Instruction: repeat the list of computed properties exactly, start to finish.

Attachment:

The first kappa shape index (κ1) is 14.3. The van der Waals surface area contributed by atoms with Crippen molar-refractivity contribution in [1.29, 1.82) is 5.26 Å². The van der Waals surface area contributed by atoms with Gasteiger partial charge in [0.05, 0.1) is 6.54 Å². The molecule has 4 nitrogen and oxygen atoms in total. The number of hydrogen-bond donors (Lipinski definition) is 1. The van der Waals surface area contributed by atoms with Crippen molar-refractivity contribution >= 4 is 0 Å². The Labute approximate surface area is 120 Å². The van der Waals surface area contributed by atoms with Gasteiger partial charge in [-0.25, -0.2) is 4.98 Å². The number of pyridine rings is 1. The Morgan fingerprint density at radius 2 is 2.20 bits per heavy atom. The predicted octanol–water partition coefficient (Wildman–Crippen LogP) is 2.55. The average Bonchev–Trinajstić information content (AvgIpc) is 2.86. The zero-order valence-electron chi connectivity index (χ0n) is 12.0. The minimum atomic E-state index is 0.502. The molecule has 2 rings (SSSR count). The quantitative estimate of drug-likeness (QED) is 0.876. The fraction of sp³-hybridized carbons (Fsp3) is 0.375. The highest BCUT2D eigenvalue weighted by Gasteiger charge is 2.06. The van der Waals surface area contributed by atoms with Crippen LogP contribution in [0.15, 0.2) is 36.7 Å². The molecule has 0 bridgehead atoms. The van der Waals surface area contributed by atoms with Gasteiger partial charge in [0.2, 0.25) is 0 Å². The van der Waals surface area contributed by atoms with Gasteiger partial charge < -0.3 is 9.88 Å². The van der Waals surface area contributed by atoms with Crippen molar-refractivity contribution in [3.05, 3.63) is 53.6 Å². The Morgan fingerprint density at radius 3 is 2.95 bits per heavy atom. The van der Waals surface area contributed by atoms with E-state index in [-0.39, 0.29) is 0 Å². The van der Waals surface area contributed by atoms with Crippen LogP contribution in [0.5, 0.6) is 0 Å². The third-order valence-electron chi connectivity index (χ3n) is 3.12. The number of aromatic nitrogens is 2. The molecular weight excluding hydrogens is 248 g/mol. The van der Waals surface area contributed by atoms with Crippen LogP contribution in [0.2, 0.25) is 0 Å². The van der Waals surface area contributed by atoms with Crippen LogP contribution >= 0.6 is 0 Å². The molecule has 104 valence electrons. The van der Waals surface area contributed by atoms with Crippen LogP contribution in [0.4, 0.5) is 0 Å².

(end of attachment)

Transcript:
The first kappa shape index (κ1) is 14.3. The van der Waals surface area contributed by atoms with Crippen molar-refractivity contribution in [1.29, 1.82) is 5.26 Å². The van der Waals surface area contributed by atoms with Gasteiger partial charge in [0.05, 0.1) is 6.54 Å². The molecule has 4 nitrogen and oxygen atoms in total. The number of hydrogen-bond donors (Lipinski definition) is 1. The van der Waals surface area contributed by atoms with Crippen molar-refractivity contribution >= 4 is 0 Å². The Labute approximate surface area is 120 Å². The van der Waals surface area contributed by atoms with Gasteiger partial charge in [-0.25, -0.2) is 4.98 Å². The number of pyridine rings is 1. The Morgan fingerprint density at radius 2 is 2.20 bits per heavy atom. The predicted octanol–water partition coefficient (Wildman–Crippen LogP) is 2.55. The average Bonchev–Trinajstić information content (AvgIpc) is 2.86. The zero-order valence-electron chi connectivity index (χ0n) is 12.0. The minimum atomic E-state index is 0.502. The molecule has 2 rings (SSSR count). The quantitative estimate of drug-likeness (QED) is 0.876. The fraction of sp³-hybridized carbons (Fsp3) is 0.375. The highest BCUT2D eigenvalue weighted by Gasteiger charge is 2.06. The van der Waals surface area contributed by atoms with Crippen LogP contribution in [0.15, 0.2) is 36.7 Å². The molecule has 0 bridgehead atoms. The van der Waals surface area contributed by atoms with Gasteiger partial charge in [0.2, 0.25) is 0 Å². The van der Waals surface area contributed by atoms with Gasteiger partial charge < -0.3 is 9.88 Å². The van der Waals surface area contributed by atoms with Crippen molar-refractivity contribution in [3.05, 3.63) is 53.6 Å². The Morgan fingerprint density at radius 3 is 2.95 bits per heavy atom. The van der Waals surface area contributed by atoms with E-state index in [-0.39, 0.29) is 0 Å². The van der Waals surface area contributed by atoms with Crippen LogP contribution in [0.5, 0.6) is 0 Å². The third-order valence-electron chi connectivity index (χ3n) is 3.12. The number of aromatic nitrogens is 2. The molecular weight excluding hydrogens is 248 g/mol. The van der Waals surface area contributed by atoms with Crippen LogP contribution in [0.2, 0.25) is 0 Å². The van der Waals surface area contributed by atoms with Crippen LogP contribution >= 0.6 is 0 Å². The molecule has 104 valence electrons. The van der Waals surface area contributed by atoms with Crippen LogP contribution in [0.4, 0.5) is 0 Å².